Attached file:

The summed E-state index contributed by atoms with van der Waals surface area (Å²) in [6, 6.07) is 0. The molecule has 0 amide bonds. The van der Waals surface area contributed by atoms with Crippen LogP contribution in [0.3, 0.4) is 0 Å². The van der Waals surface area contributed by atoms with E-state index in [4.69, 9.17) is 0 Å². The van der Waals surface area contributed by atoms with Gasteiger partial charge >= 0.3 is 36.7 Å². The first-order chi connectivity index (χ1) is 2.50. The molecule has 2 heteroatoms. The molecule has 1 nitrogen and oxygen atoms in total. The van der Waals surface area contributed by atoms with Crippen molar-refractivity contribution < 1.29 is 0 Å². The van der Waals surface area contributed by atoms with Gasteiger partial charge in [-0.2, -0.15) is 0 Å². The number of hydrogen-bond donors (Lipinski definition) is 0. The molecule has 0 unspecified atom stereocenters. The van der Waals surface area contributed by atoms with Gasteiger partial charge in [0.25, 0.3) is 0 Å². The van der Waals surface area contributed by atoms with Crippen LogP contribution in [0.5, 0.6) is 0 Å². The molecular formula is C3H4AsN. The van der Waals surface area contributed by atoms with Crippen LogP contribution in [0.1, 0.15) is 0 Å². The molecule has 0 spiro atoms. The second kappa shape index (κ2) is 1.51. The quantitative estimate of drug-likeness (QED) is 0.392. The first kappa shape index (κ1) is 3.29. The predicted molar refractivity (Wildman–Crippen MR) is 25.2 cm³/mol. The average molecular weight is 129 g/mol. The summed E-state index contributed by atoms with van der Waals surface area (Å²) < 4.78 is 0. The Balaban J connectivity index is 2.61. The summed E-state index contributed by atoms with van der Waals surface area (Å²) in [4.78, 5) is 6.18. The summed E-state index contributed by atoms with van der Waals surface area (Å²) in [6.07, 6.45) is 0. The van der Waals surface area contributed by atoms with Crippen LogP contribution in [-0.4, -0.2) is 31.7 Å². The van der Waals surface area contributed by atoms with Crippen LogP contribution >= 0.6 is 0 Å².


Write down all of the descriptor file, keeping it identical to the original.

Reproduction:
The summed E-state index contributed by atoms with van der Waals surface area (Å²) in [6, 6.07) is 0. The molecule has 0 amide bonds. The van der Waals surface area contributed by atoms with Crippen LogP contribution in [0.3, 0.4) is 0 Å². The van der Waals surface area contributed by atoms with E-state index in [4.69, 9.17) is 0 Å². The van der Waals surface area contributed by atoms with Gasteiger partial charge >= 0.3 is 36.7 Å². The first-order chi connectivity index (χ1) is 2.50. The molecule has 2 heteroatoms. The molecule has 1 nitrogen and oxygen atoms in total. The van der Waals surface area contributed by atoms with Crippen molar-refractivity contribution < 1.29 is 0 Å². The van der Waals surface area contributed by atoms with Gasteiger partial charge in [-0.2, -0.15) is 0 Å². The number of hydrogen-bond donors (Lipinski definition) is 0. The molecule has 0 unspecified atom stereocenters. The van der Waals surface area contributed by atoms with Gasteiger partial charge in [0.25, 0.3) is 0 Å². The van der Waals surface area contributed by atoms with Crippen LogP contribution in [0.5, 0.6) is 0 Å². The molecular formula is C3H4AsN. The van der Waals surface area contributed by atoms with Crippen LogP contribution in [0.1, 0.15) is 0 Å². The molecule has 0 spiro atoms. The second kappa shape index (κ2) is 1.51. The quantitative estimate of drug-likeness (QED) is 0.392. The first kappa shape index (κ1) is 3.29. The predicted molar refractivity (Wildman–Crippen MR) is 25.2 cm³/mol. The average molecular weight is 129 g/mol. The summed E-state index contributed by atoms with van der Waals surface area (Å²) < 4.78 is 0. The Balaban J connectivity index is 2.61. The summed E-state index contributed by atoms with van der Waals surface area (Å²) in [4.78, 5) is 6.18. The summed E-state index contributed by atoms with van der Waals surface area (Å²) in [6.07, 6.45) is 0. The van der Waals surface area contributed by atoms with Crippen LogP contribution in [-0.4, -0.2) is 31.7 Å². The van der Waals surface area contributed by atoms with Crippen LogP contribution >= 0.6 is 0 Å².